Google has just released OpenSocial, and I was admittedly pretty excited – for about 5 and a half seconds at which point I realised it would have limited scope outside of the social networking world (hence the name). Why was I excited? Well I would love to be able to create a widget for 88 Miles – imagine being able to drop a time-tracking widget into BaseCamp or NetAccounts or <insert you favourite GTD application here>? Or, even better, into your internal intranet.

OpenSocial has so much potential, but isn’t quite there for the Software as a Service guys, so why don’t we create a an Open Widget API? What do we need? Well, not that much – if we flip the way that OpenSocial works a little and do a little work from the application side.

JavaScript, JSON and HTTP

The easiest way to drop your widget on to a third-party site would be JavaScript. Create a standard JavaScript end-point that the third-party app can retrieve. Maybe it could pass in a element id that you could use to build your DOM tree from. Because the script is hosted on YOUR server, you can make calls back to your server via AJAX. You can use this to generate HTML, make callbacks, retrieve JSON and generally interact with your database.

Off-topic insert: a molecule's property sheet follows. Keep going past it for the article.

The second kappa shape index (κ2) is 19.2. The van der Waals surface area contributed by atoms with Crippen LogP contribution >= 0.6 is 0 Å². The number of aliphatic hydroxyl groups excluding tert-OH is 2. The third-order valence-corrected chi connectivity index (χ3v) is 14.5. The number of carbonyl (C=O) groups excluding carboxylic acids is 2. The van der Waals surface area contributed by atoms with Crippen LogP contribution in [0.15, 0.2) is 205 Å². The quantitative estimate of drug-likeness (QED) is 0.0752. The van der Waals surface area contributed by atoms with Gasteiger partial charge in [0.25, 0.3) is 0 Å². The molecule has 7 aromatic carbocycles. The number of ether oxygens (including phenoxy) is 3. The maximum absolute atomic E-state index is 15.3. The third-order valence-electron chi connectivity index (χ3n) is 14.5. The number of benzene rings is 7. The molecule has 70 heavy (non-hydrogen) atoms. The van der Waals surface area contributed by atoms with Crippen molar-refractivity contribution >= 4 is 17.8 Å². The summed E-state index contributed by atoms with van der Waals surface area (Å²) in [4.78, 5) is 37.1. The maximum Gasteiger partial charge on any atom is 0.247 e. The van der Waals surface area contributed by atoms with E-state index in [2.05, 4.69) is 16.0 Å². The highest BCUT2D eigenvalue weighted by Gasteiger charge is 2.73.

This is SO easy with Rails, as you can get a JSON REST API out of the box, with very little effort. PHP/Pylons/ASP.NET will do the same thing easily enough to. Extend that idea, and with a little knowlegde of the site you are embedding on, you could probably even interact – add a company to your Basecamp account and it would automatically add it to 88 Miles. You could do it by registering observers of specific types maybe – not sure, will still have to think that bit through.

Authentication

We already have a system for authentication – it’s called OpenID. If your site implements OpenID, it is pretty god-damn trivial to authenticate a user that has already authenticated on the third party site. Any OpenID provider worth it’s wait will remember your credentials once you have logged in – so the third party site can pass your OpenID URL down to the widget, then you can authenticate them from there, and because your provider has already logged you in, you won’t need to enter a username or password.

The ultimate mashup

If all of your favourite apps had these widgets, you could easily drop them in to your intranet site. How kick-arse would that be? What do you think?